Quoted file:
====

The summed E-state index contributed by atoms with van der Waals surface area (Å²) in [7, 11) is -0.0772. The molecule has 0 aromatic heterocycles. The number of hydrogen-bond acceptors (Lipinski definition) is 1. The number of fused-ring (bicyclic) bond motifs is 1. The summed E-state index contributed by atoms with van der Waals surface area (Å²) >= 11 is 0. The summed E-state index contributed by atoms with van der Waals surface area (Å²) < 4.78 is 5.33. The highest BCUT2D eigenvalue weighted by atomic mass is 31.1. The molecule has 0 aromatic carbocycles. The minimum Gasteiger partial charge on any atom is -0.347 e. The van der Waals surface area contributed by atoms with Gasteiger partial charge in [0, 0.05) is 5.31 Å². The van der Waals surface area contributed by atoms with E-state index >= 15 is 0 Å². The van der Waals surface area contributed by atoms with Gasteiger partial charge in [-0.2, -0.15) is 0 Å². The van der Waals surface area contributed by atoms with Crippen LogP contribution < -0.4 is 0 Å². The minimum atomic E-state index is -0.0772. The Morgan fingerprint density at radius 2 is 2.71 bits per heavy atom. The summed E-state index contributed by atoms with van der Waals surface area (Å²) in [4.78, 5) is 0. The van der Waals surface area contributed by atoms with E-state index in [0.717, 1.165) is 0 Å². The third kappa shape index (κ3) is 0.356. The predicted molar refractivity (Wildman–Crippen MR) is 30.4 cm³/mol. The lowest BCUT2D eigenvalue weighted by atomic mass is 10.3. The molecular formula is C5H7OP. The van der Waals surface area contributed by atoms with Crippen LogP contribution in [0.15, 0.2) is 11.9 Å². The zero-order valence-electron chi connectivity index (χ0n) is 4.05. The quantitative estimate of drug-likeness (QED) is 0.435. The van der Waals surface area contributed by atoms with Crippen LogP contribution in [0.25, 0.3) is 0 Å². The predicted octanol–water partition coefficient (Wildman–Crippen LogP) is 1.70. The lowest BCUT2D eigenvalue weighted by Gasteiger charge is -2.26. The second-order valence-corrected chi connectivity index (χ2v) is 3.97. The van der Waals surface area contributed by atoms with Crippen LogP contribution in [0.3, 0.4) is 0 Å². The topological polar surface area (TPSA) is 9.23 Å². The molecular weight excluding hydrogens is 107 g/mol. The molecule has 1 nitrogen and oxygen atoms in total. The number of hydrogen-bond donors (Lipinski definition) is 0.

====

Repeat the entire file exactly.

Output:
The summed E-state index contributed by atoms with van der Waals surface area (Å²) in [7, 11) is -0.0772. The molecule has 0 aromatic heterocycles. The number of hydrogen-bond acceptors (Lipinski definition) is 1. The number of fused-ring (bicyclic) bond motifs is 1. The summed E-state index contributed by atoms with van der Waals surface area (Å²) >= 11 is 0. The summed E-state index contributed by atoms with van der Waals surface area (Å²) < 4.78 is 5.33. The highest BCUT2D eigenvalue weighted by atomic mass is 31.1. The molecule has 0 aromatic carbocycles. The minimum Gasteiger partial charge on any atom is -0.347 e. The van der Waals surface area contributed by atoms with Gasteiger partial charge in [0, 0.05) is 5.31 Å². The van der Waals surface area contributed by atoms with E-state index >= 15 is 0 Å². The van der Waals surface area contributed by atoms with Gasteiger partial charge in [-0.2, -0.15) is 0 Å². The van der Waals surface area contributed by atoms with Crippen LogP contribution < -0.4 is 0 Å². The minimum atomic E-state index is -0.0772. The Morgan fingerprint density at radius 2 is 2.71 bits per heavy atom. The summed E-state index contributed by atoms with van der Waals surface area (Å²) in [4.78, 5) is 0. The van der Waals surface area contributed by atoms with E-state index in [0.717, 1.165) is 0 Å². The third kappa shape index (κ3) is 0.356. The predicted molar refractivity (Wildman–Crippen MR) is 30.4 cm³/mol. The lowest BCUT2D eigenvalue weighted by atomic mass is 10.3. The molecular formula is C5H7OP. The van der Waals surface area contributed by atoms with Crippen LogP contribution in [0.15, 0.2) is 11.9 Å². The zero-order valence-electron chi connectivity index (χ0n) is 4.05. The quantitative estimate of drug-likeness (QED) is 0.435. The van der Waals surface area contributed by atoms with Crippen LogP contribution in [0.25, 0.3) is 0 Å². The predicted octanol–water partition coefficient (Wildman–Crippen LogP) is 1.70. The lowest BCUT2D eigenvalue weighted by Gasteiger charge is -2.26. The second-order valence-corrected chi connectivity index (χ2v) is 3.97. The van der Waals surface area contributed by atoms with Crippen LogP contribution in [0.3, 0.4) is 0 Å². The topological polar surface area (TPSA) is 9.23 Å². The molecular weight excluding hydrogens is 107 g/mol. The molecule has 1 nitrogen and oxygen atoms in total. The number of hydrogen-bond donors (Lipinski definition) is 0.